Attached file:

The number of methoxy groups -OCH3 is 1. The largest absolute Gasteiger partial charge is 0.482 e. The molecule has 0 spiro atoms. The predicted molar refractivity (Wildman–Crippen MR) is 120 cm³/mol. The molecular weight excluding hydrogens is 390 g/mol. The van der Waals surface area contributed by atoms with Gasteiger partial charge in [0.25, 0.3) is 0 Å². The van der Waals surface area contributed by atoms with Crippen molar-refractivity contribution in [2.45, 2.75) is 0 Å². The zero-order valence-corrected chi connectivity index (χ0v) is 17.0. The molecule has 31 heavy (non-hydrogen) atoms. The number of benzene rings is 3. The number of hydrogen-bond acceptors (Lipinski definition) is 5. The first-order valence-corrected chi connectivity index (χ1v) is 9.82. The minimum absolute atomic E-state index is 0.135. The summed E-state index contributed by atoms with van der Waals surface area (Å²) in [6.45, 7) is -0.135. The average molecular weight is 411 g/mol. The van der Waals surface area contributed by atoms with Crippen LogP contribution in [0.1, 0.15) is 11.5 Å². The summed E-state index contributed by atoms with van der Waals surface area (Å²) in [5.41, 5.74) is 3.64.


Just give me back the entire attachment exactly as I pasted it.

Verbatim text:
The number of methoxy groups -OCH3 is 1. The largest absolute Gasteiger partial charge is 0.482 e. The molecule has 0 spiro atoms. The predicted molar refractivity (Wildman–Crippen MR) is 120 cm³/mol. The molecular weight excluding hydrogens is 390 g/mol. The van der Waals surface area contributed by atoms with Gasteiger partial charge in [0.25, 0.3) is 0 Å². The van der Waals surface area contributed by atoms with Crippen molar-refractivity contribution in [2.45, 2.75) is 0 Å². The zero-order valence-corrected chi connectivity index (χ0v) is 17.0. The molecule has 31 heavy (non-hydrogen) atoms. The number of benzene rings is 3. The number of hydrogen-bond acceptors (Lipinski definition) is 5. The first-order valence-corrected chi connectivity index (χ1v) is 9.82. The minimum absolute atomic E-state index is 0.135. The summed E-state index contributed by atoms with van der Waals surface area (Å²) in [6.45, 7) is -0.135. The average molecular weight is 411 g/mol. The van der Waals surface area contributed by atoms with Crippen LogP contribution in [0.1, 0.15) is 11.5 Å². The summed E-state index contributed by atoms with van der Waals surface area (Å²) in [5.41, 5.74) is 3.64.